Efforts to keep WyoTech open in Laramie continue to gain momentum as a private party enters the stage with a proposal to purchase the institution and continue courses with a for-profit model.
Jim Mathis, a former WyoTech student, instructor and president, said he drafted a proposal to acquire the WyoTech Laramie campus and presented it to the Education Credit Management Corporation, which owns several nonprofit colleges nationwide including WyoTech.
“I bleed WyoTech blood,” Mathis said. “I started off as a student at WyoTech and was teaching there by 19 years old. I became the campus president in 1996, and left in 2002 when it was sold to Corinthian (Colleges). Anything I can do to help this community and WyoTech — I want to do it.”
While he did not reveal the details of the deal, Mathis’ potential acquisition of the school could be aided by a $5 million low-interest loan from the Legislative Stabilization Reserve Account.
Senate File No. 1 included a section regarding a school fitting WyoTech’s description and geographical location without naming WyoTech specifically.
The section would allow Gov. Matt Mead and the Wyoming Business Council “to solicit proposals for the continued operation of an automotive technology trade school.”
Additionally, the bill grants Mead the ability to approve a $5 million grant or loan for either a private entity or a community college to cover costs for WyoTech’s first year of operation. Approved by both the House and Senate, SF No. 1 is currently awaiting Mead’s signature.
“We did not initiate that,” Mathis said. “I know a lot of people may think we requested the Legislature add that in there, but we were called over by the legislators for an interview and were just as surprised as anybody.”
Laramie County Community College has also presented a proposal for absorbing WyoTech into its curriculum after the Education Credit Management Corporation closes the institution’s doors in June. For the community college to take over WyoTech, LCCC President Joe Schaffer previously said the city of Laramie and Albany County would need to provide the campus about $750,000 annually.
Mathis said his proposal would not require a financial commitment from local governments.
“When Jim was president, I felt like the business lended itself to the private for-profit model,” said Tim Stamp, a former Laramie Economic Development Corporation president who is assisting Mathis with the proposal.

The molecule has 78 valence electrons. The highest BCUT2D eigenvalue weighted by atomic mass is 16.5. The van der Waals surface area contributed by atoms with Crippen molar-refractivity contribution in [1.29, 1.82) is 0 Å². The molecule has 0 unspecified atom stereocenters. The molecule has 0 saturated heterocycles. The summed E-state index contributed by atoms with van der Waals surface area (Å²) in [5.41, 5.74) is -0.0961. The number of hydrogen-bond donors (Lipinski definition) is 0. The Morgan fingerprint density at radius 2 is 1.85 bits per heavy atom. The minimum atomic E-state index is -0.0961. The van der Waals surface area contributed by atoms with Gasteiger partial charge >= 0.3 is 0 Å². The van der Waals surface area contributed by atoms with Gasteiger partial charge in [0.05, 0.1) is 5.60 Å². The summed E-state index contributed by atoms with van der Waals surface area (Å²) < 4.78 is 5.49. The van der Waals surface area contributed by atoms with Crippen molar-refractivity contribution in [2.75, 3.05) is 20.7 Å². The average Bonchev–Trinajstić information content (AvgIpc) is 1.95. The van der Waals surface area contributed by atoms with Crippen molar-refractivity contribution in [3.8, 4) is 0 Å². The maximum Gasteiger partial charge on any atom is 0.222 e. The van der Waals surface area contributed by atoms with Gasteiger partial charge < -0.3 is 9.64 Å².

Mathis added, “That was my initial concern with this proposal. We were told by local sources that (Education Credit Management Corporation) was not open to for-profit proposals, but we reached out to the CEO and he said he would work with anybody right now.”
While Mathis’ proposal competes with LCCC’s, he said it would not have been possible without them.
“If it wasn’t for LCCC doing all the work to keep this alive, neither of us would’ve ended up with this,” Mathis said.
With the help of another investor, he said he was able to raise the initial funding for the proposal and create a five-year plan for WyoTech’s future.
“We are not in this thing to build it up and sell it,” Mathis said. “We want to look at this long-term and make sure it’s sustainable for the community, the industry, WyoTech, the students and all who are involved.”
He did not name the other investor, but said the investor was a Wyoming resident.
In the next five years, Mathis said he would like WyoTech to staff about 200 full-time employees and enroll about 1,100 students annually. The school would also continue its legacy of volunteerism throughout the community, he said.
Mathis’ proposal is currently being reviewed by Education Credit Management Corporation and would need the Wyoming Business Council’s recommendation before being eligible for the LSRA loan.
“(Education Credit Management Corporation) hasn’t given us approval yet, but we’re pretty optimistic about the deal,” Mathis said.
Stamp said WyoTech needs Mathis’ drive to ensure the school not only remains open but returns to its years as an education powerhouse in the for-profit world.
“That ability to move quickly, adjust your curriculum, know how to market to the right students that fit the culture and fit the identity of WyoTech is a critical component that (Mathis) brings to the table,” he said.